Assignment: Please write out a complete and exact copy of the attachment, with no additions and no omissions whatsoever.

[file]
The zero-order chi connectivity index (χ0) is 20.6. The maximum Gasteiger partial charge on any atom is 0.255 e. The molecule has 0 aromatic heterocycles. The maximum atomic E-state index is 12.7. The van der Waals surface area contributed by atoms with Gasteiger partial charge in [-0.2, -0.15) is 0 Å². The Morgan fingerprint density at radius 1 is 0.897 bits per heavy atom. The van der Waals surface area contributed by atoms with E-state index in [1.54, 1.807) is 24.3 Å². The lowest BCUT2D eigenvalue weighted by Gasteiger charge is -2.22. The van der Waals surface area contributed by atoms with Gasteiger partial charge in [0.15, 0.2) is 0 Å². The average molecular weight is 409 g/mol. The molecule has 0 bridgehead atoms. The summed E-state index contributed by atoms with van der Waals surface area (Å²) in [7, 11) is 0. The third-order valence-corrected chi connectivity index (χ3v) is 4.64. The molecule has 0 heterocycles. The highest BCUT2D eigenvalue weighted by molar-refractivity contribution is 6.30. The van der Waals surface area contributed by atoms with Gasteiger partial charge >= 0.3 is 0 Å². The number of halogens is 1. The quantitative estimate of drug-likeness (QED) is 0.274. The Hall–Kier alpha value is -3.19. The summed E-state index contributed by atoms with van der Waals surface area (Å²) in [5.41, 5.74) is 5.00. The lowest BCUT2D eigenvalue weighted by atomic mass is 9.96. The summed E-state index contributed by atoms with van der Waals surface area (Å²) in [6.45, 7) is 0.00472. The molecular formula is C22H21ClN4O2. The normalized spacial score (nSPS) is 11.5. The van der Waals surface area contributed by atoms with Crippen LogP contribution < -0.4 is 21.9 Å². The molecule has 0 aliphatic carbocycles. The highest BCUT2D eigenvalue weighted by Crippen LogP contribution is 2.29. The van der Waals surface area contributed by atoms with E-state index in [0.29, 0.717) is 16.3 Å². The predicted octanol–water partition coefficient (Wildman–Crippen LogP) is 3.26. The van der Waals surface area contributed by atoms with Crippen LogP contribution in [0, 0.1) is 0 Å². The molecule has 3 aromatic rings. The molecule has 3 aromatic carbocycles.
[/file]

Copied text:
The zero-order chi connectivity index (χ0) is 20.6. The maximum Gasteiger partial charge on any atom is 0.255 e. The molecule has 0 aromatic heterocycles. The maximum atomic E-state index is 12.7. The van der Waals surface area contributed by atoms with Gasteiger partial charge in [-0.2, -0.15) is 0 Å². The Morgan fingerprint density at radius 1 is 0.897 bits per heavy atom. The van der Waals surface area contributed by atoms with E-state index in [1.54, 1.807) is 24.3 Å². The lowest BCUT2D eigenvalue weighted by Gasteiger charge is -2.22. The van der Waals surface area contributed by atoms with Gasteiger partial charge in [0.15, 0.2) is 0 Å². The average molecular weight is 409 g/mol. The molecule has 0 bridgehead atoms. The summed E-state index contributed by atoms with van der Waals surface area (Å²) in [7, 11) is 0. The third-order valence-corrected chi connectivity index (χ3v) is 4.64. The molecule has 0 heterocycles. The highest BCUT2D eigenvalue weighted by molar-refractivity contribution is 6.30. The van der Waals surface area contributed by atoms with Gasteiger partial charge >= 0.3 is 0 Å². The number of halogens is 1. The quantitative estimate of drug-likeness (QED) is 0.274. The Hall–Kier alpha value is -3.19. The summed E-state index contributed by atoms with van der Waals surface area (Å²) in [5.41, 5.74) is 5.00. The lowest BCUT2D eigenvalue weighted by atomic mass is 9.96. The summed E-state index contributed by atoms with van der Waals surface area (Å²) in [6.45, 7) is 0.00472. The molecular formula is C22H21ClN4O2. The normalized spacial score (nSPS) is 11.5. The van der Waals surface area contributed by atoms with Crippen LogP contribution < -0.4 is 21.9 Å². The molecule has 0 aliphatic carbocycles. The highest BCUT2D eigenvalue weighted by Crippen LogP contribution is 2.29. The van der Waals surface area contributed by atoms with E-state index in [0.29, 0.717) is 16.3 Å². The predicted octanol–water partition coefficient (Wildman–Crippen LogP) is 3.26. The van der Waals surface area contributed by atoms with Crippen LogP contribution in [0, 0.1) is 0 Å². The molecule has 3 aromatic rings. The molecule has 3 aromatic carbocycles.